A panic or anxiety attack is a severe bout of fear and concern that occurs suddenly, generally without warning, and often with no apparent cause or reason.
Each year, about 2% of adult Americans (18-54 years of age) experience a panic attack. Almost one in six Americans are likely to experience at least once in their lives.
This article provides an introduction and reviews the information available. If you think you have this condition, or are showing some of the preliminary symptoms I suggest you seek professional help as panic attacks can be very debilitating but can be treated very effectively.
Panic disorder is a more severe condition where panic attacks are repeated. Many people that experience panic disorder also develop some form of agoraphobia. This phobia means that people avoid places or circumstances that have caused previous panic attacks.
Some people maybe severely affected so that they are afraid to leave their homes, for fear of developing a panic attack in a public place. People may also avoid the non-place circumstances that trigger their panic attacks. This may relate to certain types of food, exercise or to social occasions or situations.
People that develop agoraphobia may have fears of various places and situations. For example people may fear:
The good news is that various treatments with antidepressants, by themselves or in combination with cognitive and behavioural therapies works well in more than half of the cases.
What is a Panic attack?
People having a panic strike undergo a rapid and unforeseen feeling of overpowering fear. These attacks can happen at any time and in any location and can last from one minute to several hours. Extreme and dominating anxiety may develop in between anxiety attacks, since they appear without warning and are unpredictable. Panic disorder sufferers are constantly concerned about when or if another panic attack could take place.
Facts About Panic Disorder
Symptoms and Signs of Panic Disorder
What Are the Triggers?
Understanding the circumstances that preceded the start of the panic attack is the first place to start. Everyone of us can have the "fight or flight" response initiated when we think we are in danger. If they are not obvious you may need to seek help to identify them. Understanding the trigger can help you change your pattern of behaviour or to change you respond to it. The trigger and your response may be an illogical habit. You can change these responses as well as the circumstances to reduce the panic attack.
Coping with a Panic Attack
To ease the effect of a panic attack when it occurs, or to prevent it from getting worse:
How Panic Disorder is Treated
No treatment is required if you only suffer from an occasional panic attack. You can learn to prevent them from occurring or getting worse. It will help to know which triggers the attacks and how to deal with them
Treatment is required if you have panic disorder (recurring attacks). The main aim of the treatment is to reduce the number of panic attacks and their severity. The good news is that panic attacks are highly treatable through a combination of behavioural or cognitive therapy and relaxation techniques, sometimes assisted by medication.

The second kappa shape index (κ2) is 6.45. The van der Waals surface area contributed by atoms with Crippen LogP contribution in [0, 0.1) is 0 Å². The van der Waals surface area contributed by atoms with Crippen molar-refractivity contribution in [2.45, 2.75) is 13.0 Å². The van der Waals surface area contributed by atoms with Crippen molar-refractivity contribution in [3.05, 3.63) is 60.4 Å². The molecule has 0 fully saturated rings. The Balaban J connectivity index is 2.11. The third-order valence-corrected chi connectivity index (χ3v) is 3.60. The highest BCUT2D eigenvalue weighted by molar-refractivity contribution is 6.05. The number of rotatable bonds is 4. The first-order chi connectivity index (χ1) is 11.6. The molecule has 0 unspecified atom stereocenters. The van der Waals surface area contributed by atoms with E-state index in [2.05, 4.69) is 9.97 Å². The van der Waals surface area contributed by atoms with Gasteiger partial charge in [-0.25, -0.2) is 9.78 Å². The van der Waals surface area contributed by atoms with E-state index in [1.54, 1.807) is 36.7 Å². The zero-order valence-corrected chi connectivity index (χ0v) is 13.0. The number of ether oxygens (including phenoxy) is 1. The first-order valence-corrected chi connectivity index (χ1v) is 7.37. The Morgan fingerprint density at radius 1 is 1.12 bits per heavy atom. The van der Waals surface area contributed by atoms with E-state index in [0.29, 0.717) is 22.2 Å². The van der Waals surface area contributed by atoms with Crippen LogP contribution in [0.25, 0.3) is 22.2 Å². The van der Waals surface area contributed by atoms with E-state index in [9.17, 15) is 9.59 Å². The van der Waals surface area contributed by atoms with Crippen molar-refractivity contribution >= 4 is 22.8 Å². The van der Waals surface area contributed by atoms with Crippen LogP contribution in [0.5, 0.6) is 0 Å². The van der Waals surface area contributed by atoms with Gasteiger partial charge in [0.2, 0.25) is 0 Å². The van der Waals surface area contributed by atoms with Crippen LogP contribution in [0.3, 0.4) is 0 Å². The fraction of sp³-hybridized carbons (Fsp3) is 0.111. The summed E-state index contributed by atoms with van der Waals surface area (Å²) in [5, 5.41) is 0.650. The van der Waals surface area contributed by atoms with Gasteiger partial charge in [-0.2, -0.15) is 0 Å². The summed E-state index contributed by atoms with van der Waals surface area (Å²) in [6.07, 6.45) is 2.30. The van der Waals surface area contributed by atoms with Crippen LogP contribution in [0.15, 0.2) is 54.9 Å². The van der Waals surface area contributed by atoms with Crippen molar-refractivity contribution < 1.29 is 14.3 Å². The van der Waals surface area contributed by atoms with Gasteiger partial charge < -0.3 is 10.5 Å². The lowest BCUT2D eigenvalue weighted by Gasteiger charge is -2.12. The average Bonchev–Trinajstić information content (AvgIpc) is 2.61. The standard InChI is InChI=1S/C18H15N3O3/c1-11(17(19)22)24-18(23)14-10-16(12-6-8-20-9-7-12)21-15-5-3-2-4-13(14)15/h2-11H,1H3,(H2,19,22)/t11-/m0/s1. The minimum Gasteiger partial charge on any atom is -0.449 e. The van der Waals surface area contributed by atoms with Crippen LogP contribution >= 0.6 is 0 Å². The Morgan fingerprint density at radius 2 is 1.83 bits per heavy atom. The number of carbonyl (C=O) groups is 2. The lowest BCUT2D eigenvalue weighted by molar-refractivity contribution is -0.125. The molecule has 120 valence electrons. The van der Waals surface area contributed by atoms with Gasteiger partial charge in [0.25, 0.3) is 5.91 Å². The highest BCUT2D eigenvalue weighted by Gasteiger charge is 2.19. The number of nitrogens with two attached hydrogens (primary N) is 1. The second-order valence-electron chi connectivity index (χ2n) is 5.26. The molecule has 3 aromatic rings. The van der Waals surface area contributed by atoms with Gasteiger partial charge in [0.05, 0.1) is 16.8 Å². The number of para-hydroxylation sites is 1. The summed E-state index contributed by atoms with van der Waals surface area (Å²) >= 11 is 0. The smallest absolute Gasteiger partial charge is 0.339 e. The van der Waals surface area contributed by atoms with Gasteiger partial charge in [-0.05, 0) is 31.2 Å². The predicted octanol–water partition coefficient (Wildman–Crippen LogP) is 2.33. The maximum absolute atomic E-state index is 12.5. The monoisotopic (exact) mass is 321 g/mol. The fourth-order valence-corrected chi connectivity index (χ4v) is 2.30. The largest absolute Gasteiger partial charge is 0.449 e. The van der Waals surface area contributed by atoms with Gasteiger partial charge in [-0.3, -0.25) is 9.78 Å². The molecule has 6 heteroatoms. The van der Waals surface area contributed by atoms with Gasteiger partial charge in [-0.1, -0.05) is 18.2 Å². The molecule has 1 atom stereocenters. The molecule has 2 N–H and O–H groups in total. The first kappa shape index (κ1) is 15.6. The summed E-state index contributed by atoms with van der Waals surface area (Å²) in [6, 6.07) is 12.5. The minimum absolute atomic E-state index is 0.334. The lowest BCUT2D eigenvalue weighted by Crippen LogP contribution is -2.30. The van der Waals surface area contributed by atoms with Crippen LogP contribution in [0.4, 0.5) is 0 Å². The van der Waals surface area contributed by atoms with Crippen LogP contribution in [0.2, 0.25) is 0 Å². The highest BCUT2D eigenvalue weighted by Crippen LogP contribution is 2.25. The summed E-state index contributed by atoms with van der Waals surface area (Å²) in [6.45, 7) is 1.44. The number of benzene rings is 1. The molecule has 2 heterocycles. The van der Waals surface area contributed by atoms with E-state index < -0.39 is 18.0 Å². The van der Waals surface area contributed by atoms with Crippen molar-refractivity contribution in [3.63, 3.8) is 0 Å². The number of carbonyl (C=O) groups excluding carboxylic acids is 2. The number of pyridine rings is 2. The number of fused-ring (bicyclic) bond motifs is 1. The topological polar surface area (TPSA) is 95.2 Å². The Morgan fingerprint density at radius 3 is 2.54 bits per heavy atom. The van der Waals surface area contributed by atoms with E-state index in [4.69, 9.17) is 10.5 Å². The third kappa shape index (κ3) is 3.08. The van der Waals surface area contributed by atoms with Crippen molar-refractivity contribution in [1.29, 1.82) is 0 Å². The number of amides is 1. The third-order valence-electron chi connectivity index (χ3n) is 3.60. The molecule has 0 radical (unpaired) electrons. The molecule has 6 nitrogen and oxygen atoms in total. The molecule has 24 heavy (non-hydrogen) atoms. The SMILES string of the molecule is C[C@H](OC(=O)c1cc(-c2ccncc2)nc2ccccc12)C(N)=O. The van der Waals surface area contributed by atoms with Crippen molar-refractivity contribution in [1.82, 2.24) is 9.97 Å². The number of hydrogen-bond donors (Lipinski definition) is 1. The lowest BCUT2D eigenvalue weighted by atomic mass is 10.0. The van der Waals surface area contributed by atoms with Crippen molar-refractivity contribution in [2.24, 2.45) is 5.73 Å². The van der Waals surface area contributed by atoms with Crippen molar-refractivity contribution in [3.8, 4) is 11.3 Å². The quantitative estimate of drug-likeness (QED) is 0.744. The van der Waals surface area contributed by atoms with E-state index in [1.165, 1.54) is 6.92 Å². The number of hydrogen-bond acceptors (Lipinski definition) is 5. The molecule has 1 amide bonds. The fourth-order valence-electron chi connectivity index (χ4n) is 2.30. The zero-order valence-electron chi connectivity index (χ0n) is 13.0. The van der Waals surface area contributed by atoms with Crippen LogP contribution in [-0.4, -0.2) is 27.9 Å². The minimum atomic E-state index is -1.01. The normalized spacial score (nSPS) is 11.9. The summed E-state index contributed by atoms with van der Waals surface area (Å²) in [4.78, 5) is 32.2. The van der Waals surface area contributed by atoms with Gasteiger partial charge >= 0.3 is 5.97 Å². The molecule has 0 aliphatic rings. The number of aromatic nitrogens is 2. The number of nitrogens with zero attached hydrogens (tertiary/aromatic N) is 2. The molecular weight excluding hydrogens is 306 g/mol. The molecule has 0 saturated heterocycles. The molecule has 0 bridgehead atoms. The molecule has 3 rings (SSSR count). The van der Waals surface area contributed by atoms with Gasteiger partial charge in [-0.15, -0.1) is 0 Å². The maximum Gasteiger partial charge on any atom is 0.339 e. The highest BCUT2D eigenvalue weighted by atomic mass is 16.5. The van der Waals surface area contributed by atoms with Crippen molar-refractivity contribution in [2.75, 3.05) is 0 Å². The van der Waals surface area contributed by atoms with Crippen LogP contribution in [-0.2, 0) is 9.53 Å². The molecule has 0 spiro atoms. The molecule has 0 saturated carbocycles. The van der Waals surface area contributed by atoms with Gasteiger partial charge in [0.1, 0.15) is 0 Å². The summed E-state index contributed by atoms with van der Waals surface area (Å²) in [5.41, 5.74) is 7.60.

Behavioural treatment normally involves desensitisation, which assists the individual to discover that there is nothing to fear from the symptoms of a fright attack. Behavioural treatment can furthermore assist with any matters of avoidance associated to the fright disorder. Behavioural treatment aspires to change behaviours which are hurtful. This may be especially helpful if you have agoraphobia with fright disorder where you bypass situations or places. The therapist furthermore educates you how to control your fear or disquiet and to face up to the dreaded experiences and places. It often involves breathing techniques.
Cognitive behaviour treatment can assist persons with fright disorder to overwhelm the feelings of anxiety and fear. The cognitive procedure educates them to replace contradictory, unhelpful ideas with more affirmative, realistic and logical thoughts. Cognitive treatment is founded on the concept that certain modes of thinking can initiate, or fuel fright attacks, anxiety and agoraphobia. The therapist assists you to study your present thought patterns and behaviours. Specifically you will be helped by being taught how to recognise any hurtful, unhelpful, and untrue concepts or ideas which you have. For example, your thought processes at the start of an anxiety attack, incorrect beliefs about the personal symptoms, how you respond to the symptoms, fears etc. The objective is to change your modes of thought to bypass or transform these ideas into more positive ones. I also helps you develop more logical and considered thought patterns that remove the fear. Therapy is generally carried out in several weekly meetings of 45 minutes to an hour.
Antidepressant medicines, which are used to treat depression have been found to be very effective for panic disorder as well. They can prevent panic attacks in about 50% of sufferers. These medicines work by blocking the brain chemicals which are involved in the development of panic attack symptoms. You need to be aware that these medications may appear to make things worse at the start and may not work at the start of the treatment. It can often take several weeks before the drugs become fully effective. You need to give them time to work.
A combination of CBT and antidepressants may work better than either treatment alone.
If you think you have these symptoms please seek professional help and advice.